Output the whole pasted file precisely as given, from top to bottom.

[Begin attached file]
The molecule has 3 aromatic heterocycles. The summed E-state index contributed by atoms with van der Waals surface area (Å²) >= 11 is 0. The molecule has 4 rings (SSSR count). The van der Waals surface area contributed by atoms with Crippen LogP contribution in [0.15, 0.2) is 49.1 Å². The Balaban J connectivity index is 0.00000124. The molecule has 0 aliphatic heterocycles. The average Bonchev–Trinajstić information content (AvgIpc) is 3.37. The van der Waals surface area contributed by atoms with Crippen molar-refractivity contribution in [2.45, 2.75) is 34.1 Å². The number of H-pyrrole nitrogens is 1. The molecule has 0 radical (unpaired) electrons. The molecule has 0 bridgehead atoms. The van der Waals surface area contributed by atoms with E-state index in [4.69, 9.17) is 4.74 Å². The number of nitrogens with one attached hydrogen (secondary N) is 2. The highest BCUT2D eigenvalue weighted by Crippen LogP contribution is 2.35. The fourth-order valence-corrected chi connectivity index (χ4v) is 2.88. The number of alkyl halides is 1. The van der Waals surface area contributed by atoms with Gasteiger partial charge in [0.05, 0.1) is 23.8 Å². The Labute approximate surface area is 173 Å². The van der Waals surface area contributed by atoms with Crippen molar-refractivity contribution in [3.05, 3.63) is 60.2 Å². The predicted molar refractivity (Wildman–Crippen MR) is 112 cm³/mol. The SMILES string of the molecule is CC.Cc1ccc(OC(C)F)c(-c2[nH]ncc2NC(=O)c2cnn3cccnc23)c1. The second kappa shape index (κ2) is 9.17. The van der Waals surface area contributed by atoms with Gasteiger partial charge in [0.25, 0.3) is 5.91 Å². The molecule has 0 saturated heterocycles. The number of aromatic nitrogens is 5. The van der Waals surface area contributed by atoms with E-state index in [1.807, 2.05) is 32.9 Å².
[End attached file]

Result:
The molecule has 3 aromatic heterocycles. The summed E-state index contributed by atoms with van der Waals surface area (Å²) >= 11 is 0. The molecule has 4 rings (SSSR count). The van der Waals surface area contributed by atoms with Crippen LogP contribution in [0.15, 0.2) is 49.1 Å². The Balaban J connectivity index is 0.00000124. The molecule has 0 aliphatic heterocycles. The average Bonchev–Trinajstić information content (AvgIpc) is 3.37. The van der Waals surface area contributed by atoms with Crippen molar-refractivity contribution in [2.45, 2.75) is 34.1 Å². The number of H-pyrrole nitrogens is 1. The molecule has 0 radical (unpaired) electrons. The molecule has 0 bridgehead atoms. The van der Waals surface area contributed by atoms with E-state index in [4.69, 9.17) is 4.74 Å². The number of nitrogens with one attached hydrogen (secondary N) is 2. The highest BCUT2D eigenvalue weighted by Crippen LogP contribution is 2.35. The fourth-order valence-corrected chi connectivity index (χ4v) is 2.88. The number of alkyl halides is 1. The van der Waals surface area contributed by atoms with Gasteiger partial charge in [0.05, 0.1) is 23.8 Å². The Labute approximate surface area is 173 Å². The van der Waals surface area contributed by atoms with Crippen molar-refractivity contribution in [3.05, 3.63) is 60.2 Å². The predicted molar refractivity (Wildman–Crippen MR) is 112 cm³/mol. The SMILES string of the molecule is CC.Cc1ccc(OC(C)F)c(-c2[nH]ncc2NC(=O)c2cnn3cccnc23)c1. The second kappa shape index (κ2) is 9.17. The van der Waals surface area contributed by atoms with Gasteiger partial charge in [0.25, 0.3) is 5.91 Å². The molecule has 0 saturated heterocycles. The number of aromatic nitrogens is 5. The van der Waals surface area contributed by atoms with E-state index in [1.807, 2.05) is 32.9 Å².